Speed limits are a tool, not a solution

Published 6:54 pm Friday, July 26, 2019


The Advocate-Messenger

Lowering the speed limit on roads where people drive too fast is a fine idea. But it’s certainly not a silver bullet.

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Speed limits are just one ingredient, and a fairly minor one at that, in the recipe for safe roads.

The Boyle County Fiscal Court is getting ready to lower the speed limit from 35 to 25 miles per hour on around a dozen county roads. Many of these roads are rural, narrow lanes with family homes along them, so the 25 MPH restriction makes sense.

If cars could be physically restrained to the speed limit, we’d be done — vehicles would universally travel at a safe speed on these roads and we’d have nothing more to talk about.

But speed limits are not carved in stone or programmed into car engines. Speed limits live in a weird gray world in between hard and fast rules and hopeful aspirations. They are as much the law as they are motivational posters.

That’s because law enforcement cannot be everywhere at once, as Sheriff Derek Robbins was careful to point out recently — nor would any of us want such a police state.

Setting the speed limit to 25 MPH in neighborhoods with little kids running around is great. It’s also just one step out of many. Changing the speed limit and going home would be like running the first K of a 5K and calling it quits.

In order to really make our roads safer, we have to run the other 4K.

We need to better inform people about why the speed limit changed. We also need to better inform people about why excessive speed is dangerous.

Speed on its own is not necessarily what causes wrecks. You may know a road really well and be able to drive it 10 or 15 MPH over even without ever leaving your lane or feeling out of control. But speed reduces your window to react to unexpected events. And it means your car takes longer to stop or turn when you tell it to.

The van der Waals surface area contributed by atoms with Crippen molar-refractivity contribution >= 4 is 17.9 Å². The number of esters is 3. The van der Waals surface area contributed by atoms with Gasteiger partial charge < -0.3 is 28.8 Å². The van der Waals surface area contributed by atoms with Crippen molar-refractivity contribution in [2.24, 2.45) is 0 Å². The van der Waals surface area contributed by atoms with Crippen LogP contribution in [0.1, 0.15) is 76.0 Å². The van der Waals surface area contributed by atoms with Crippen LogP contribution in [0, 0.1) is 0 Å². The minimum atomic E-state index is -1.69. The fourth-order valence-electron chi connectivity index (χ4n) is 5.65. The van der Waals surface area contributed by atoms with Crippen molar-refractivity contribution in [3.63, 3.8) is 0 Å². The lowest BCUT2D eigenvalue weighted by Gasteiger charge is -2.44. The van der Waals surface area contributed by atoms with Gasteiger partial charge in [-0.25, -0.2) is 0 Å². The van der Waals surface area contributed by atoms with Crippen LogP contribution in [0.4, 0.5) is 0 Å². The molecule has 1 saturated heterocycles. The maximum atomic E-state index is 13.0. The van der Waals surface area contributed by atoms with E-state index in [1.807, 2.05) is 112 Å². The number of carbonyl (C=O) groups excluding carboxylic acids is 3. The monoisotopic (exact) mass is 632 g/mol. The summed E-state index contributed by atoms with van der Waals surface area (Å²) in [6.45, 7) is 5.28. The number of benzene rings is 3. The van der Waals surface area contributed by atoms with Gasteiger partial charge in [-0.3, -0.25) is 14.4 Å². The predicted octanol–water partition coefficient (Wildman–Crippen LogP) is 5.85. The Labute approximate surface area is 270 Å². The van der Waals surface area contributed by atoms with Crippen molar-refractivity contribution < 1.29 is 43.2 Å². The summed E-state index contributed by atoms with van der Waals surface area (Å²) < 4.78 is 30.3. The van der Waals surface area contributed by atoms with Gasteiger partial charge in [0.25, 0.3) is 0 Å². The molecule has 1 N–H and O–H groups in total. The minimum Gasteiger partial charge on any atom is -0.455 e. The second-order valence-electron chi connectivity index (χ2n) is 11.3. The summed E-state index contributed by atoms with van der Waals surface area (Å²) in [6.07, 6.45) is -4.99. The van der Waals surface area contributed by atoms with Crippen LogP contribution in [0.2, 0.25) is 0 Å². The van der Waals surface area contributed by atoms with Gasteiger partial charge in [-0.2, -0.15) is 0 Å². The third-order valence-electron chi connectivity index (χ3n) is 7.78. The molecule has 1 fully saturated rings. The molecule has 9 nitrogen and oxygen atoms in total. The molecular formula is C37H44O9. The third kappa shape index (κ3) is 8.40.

Most people think they’re above-average drivers and if they’re comfortable driving above the speed limit, it’s still safe. They’re thinking about the 99 times out of 100 when nothing unexpected happens and ignoring the one time when a kid runs in the street or another driver looks down at their phone and they’re going to fast to do anything about it.

We also need more people to do the math on speeding and realize it’s not really saving them the time they think it is. If you drive 1 mile at 25 MPH instead of 1 mile at 35 MPH, it takes just 41 seconds more time.

We’re all familiar with how it feels to drive a road slower than you usually do — it feels like it’s taking forever and you’re going to 10 or 15 minutes late. The reality is traveling at speeds above what humans are capable of distorts our conception of time. We might feel like 25 MPH is walking and 35 MPH is running, when really the former is a gallop and the latter is just a quicker gallop.

And you’re not just spending half a minute more in the car if you drive slower, you’re also reducing wear on your engine and suspension and getting better fuel efficiency.

There will still be people who just don’t care and want to speed regardless. That’s why speed limits aren’t only motivational; they can be enforced when necessary.

As long as the Boyle County community realizes all this and we don’t get stuck thinking of speed limits and speeding tickets as our only strategy, we think the new lower speed limits can be a good thing.